The design contains a round piece of metal with one part bent up straight. Against that, a metal bar is squeezed with two screws. The rest - semi circular slit for rotationally variant mounting - is self evident from the photographs. In terms of positioning on the socket, it appears to be necessary to place the plectrum close to the end of the radius bone - or wherever else you feel most comfortable.

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KISS Technologies LLC - new liner-socket interface [preview]

Cite this article:
Wolf Schweitzer: Technical Below Elbow Amputee Issues - KISS Technologies LLC - new liner-socket interface [preview]; published March 28, 2012, 23:18; URL: https://www.swisswuff.ch/tech/?p=542.

BibTeX: @MISC{schweitzer_wolf_1573561281, author = {Wolf Schweitzer}, title = {{Technical Below Elbow Amputee Issues - KISS Technologies LLC - new liner-socket interface [preview]}}, month = {March},year = {2012}, url = {https://www.swisswuff.ch/tech/?p=542}}


Smart phone built into prosthetic arm [tech]

Cite this article:
Wolf Schweitzer: Technical Below Elbow Amputee Issues - Smart phone built into prosthetic arm [tech]; published November 20, 2011, 16:28; URL: https://www.swisswuff.ch/tech/?p=509.

BibTeX: @MISC{schweitzer_wolf_1573561281, author = {Wolf Schweitzer}, title = {{Technical Below Elbow Amputee Issues - Smart phone built into prosthetic arm [tech]}}, month = {November},year = {2011}, url = {https://www.swisswuff.ch/tech/?p=509}}


Another mostly useless prosthetic arm suggestion is made available by ever so countless online news services.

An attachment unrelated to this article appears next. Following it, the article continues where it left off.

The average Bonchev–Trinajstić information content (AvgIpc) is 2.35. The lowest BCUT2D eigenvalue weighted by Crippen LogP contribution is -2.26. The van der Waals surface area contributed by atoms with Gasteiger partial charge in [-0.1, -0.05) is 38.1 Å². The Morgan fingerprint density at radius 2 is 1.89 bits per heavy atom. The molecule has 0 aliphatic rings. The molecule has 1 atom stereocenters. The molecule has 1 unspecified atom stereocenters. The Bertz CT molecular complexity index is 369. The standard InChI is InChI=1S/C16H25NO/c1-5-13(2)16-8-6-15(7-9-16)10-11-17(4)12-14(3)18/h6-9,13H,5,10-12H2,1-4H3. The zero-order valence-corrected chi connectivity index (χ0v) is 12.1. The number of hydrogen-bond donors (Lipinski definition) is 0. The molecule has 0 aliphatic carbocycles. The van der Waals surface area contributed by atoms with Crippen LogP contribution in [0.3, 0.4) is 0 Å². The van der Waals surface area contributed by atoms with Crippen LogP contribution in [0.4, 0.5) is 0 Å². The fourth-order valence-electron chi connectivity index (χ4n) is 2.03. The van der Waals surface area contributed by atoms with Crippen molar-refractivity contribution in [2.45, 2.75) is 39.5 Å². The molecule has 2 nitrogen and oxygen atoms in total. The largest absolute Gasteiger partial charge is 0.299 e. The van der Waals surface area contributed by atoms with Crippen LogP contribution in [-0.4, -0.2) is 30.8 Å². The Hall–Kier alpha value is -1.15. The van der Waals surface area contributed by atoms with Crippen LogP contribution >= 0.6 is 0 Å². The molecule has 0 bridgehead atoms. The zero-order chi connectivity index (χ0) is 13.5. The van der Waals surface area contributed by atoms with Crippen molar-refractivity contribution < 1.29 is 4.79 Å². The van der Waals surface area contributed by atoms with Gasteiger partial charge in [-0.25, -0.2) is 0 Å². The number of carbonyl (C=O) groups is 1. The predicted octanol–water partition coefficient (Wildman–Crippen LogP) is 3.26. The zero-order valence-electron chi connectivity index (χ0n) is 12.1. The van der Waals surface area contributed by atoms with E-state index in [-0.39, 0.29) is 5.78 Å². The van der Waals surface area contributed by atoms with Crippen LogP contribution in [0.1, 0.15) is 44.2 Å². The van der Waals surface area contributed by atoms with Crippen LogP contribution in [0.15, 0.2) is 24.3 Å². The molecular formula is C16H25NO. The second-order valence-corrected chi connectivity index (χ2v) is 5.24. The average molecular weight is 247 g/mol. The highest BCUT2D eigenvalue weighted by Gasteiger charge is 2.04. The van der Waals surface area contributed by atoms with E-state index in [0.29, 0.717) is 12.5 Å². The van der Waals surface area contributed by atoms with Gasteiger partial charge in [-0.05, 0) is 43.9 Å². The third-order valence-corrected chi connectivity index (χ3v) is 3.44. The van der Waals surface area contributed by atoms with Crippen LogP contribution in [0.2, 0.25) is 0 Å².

If only one of these ever tried to read and understand what things are about.

Alright, so here is the blurb:

According to The Telegraph, Trevor Prideaux has become perhaps the first man with a built in smartphone. Prideaux was born without a left arm, and had to go to extra lengths to use his cell phone.
Thanks to help from Nokia and medical experts in Great Britain, Prideaux now has a Nokia C7 embedded in his prosthetic arm, which makes texting and calling his friends and family infinitely easier. Prideaux says this about the medical marvel:I think this is the first time this has ever been done in the world – and it is brilliant. Seeing medical technology merge with communications is extremely exciting, as we’ve seen amazing life-changing stories in the past thanks to technology achievements and creativity.

Oy vey. As ever so often there are two relevant bits missing here:

  • Point 1: He is not the first person to carry entertainment technology as part of his prosthetic arm. Maybe in Great Britain but certainly not world wide.
  • Point 2: Secondly, the thing won't be nearly as much fun as it appears if ever the journalists would have paid attention instead of providing literally blind copies of this. Just shows how little journalists know about stuff these days. In short - there is something missing that is very important in this context.

Let's have a look, shall we.

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Elektrische Prothesenheizung [Montageanleitung]

Cite this article:
Wolf Schweitzer: Technical Below Elbow Amputee Issues - Elektrische Prothesenheizung [Montageanleitung]; published December 27, 2010, 05:21; URL: https://www.swisswuff.ch/tech/?p=379.

BibTeX: @MISC{schweitzer_wolf_1573561281, author = {Wolf Schweitzer}, title = {{Technical Below Elbow Amputee Issues - Elektrische Prothesenheizung [Montageanleitung]}}, month = {December},year = {2010}, url = {https://www.swisswuff.ch/tech/?p=379}}


Aufgrund meiner persönlichen Befindlichkeit habe ich mir eine elektrische Prothesenheizung gemacht.

Hier auf Deutsch nur die Montageanleitung, den vollständigen englischen Artikel mit Hintergrund, nicht verwendeten Heiz-Alternativen, usw. finden Sie hier.

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Electric heating for my prosthetic arm [tech build / instructions]

Cite this article:
Wolf Schweitzer: Technical Below Elbow Amputee Issues - Electric heating for my prosthetic arm [tech build / instructions]; published December 27, 2010, 01:43; URL: https://www.swisswuff.ch/tech/?p=378.